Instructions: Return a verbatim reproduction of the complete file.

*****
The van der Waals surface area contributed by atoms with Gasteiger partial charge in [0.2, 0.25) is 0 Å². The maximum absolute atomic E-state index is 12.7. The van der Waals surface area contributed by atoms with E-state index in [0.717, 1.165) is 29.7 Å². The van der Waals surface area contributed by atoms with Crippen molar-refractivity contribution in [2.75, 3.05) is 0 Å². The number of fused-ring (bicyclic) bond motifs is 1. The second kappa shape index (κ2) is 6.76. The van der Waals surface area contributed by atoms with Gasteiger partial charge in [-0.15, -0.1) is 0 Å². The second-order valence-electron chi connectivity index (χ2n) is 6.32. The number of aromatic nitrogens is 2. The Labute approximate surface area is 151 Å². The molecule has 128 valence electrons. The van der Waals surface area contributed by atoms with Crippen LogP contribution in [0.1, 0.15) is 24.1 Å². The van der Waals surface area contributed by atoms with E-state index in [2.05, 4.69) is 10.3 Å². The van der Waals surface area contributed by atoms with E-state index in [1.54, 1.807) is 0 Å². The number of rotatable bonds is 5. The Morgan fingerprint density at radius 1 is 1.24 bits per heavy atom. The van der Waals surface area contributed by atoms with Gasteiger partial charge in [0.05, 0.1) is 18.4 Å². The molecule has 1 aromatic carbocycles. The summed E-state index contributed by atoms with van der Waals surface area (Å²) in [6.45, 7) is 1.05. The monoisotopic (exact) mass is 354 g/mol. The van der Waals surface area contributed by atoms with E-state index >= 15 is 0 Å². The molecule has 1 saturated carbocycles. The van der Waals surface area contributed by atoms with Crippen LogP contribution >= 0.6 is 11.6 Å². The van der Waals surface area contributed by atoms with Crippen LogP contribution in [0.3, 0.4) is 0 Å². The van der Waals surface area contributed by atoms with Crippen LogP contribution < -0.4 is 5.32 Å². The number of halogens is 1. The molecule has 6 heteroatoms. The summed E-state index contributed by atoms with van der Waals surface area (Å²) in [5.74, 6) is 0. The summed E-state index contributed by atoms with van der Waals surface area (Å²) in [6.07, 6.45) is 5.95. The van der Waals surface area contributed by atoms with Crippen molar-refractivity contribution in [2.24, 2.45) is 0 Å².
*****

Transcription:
The van der Waals surface area contributed by atoms with Gasteiger partial charge in [0.2, 0.25) is 0 Å². The maximum absolute atomic E-state index is 12.7. The van der Waals surface area contributed by atoms with E-state index in [0.717, 1.165) is 29.7 Å². The van der Waals surface area contributed by atoms with Crippen molar-refractivity contribution in [2.75, 3.05) is 0 Å². The number of fused-ring (bicyclic) bond motifs is 1. The second kappa shape index (κ2) is 6.76. The van der Waals surface area contributed by atoms with Gasteiger partial charge in [-0.15, -0.1) is 0 Å². The second-order valence-electron chi connectivity index (χ2n) is 6.32. The number of aromatic nitrogens is 2. The Labute approximate surface area is 151 Å². The molecule has 128 valence electrons. The van der Waals surface area contributed by atoms with Crippen LogP contribution in [0.1, 0.15) is 24.1 Å². The van der Waals surface area contributed by atoms with E-state index in [2.05, 4.69) is 10.3 Å². The van der Waals surface area contributed by atoms with E-state index in [1.54, 1.807) is 0 Å². The number of rotatable bonds is 5. The Morgan fingerprint density at radius 1 is 1.24 bits per heavy atom. The van der Waals surface area contributed by atoms with Gasteiger partial charge in [0.05, 0.1) is 18.4 Å². The molecule has 1 aromatic carbocycles. The summed E-state index contributed by atoms with van der Waals surface area (Å²) in [6.45, 7) is 1.05. The monoisotopic (exact) mass is 354 g/mol. The van der Waals surface area contributed by atoms with E-state index >= 15 is 0 Å². The molecule has 1 saturated carbocycles. The van der Waals surface area contributed by atoms with Crippen LogP contribution >= 0.6 is 11.6 Å². The van der Waals surface area contributed by atoms with Crippen LogP contribution in [0.3, 0.4) is 0 Å². The van der Waals surface area contributed by atoms with Crippen LogP contribution < -0.4 is 5.32 Å². The number of halogens is 1. The molecule has 6 heteroatoms. The summed E-state index contributed by atoms with van der Waals surface area (Å²) in [5.74, 6) is 0. The summed E-state index contributed by atoms with van der Waals surface area (Å²) in [6.07, 6.45) is 5.95. The van der Waals surface area contributed by atoms with Crippen molar-refractivity contribution in [2.24, 2.45) is 0 Å².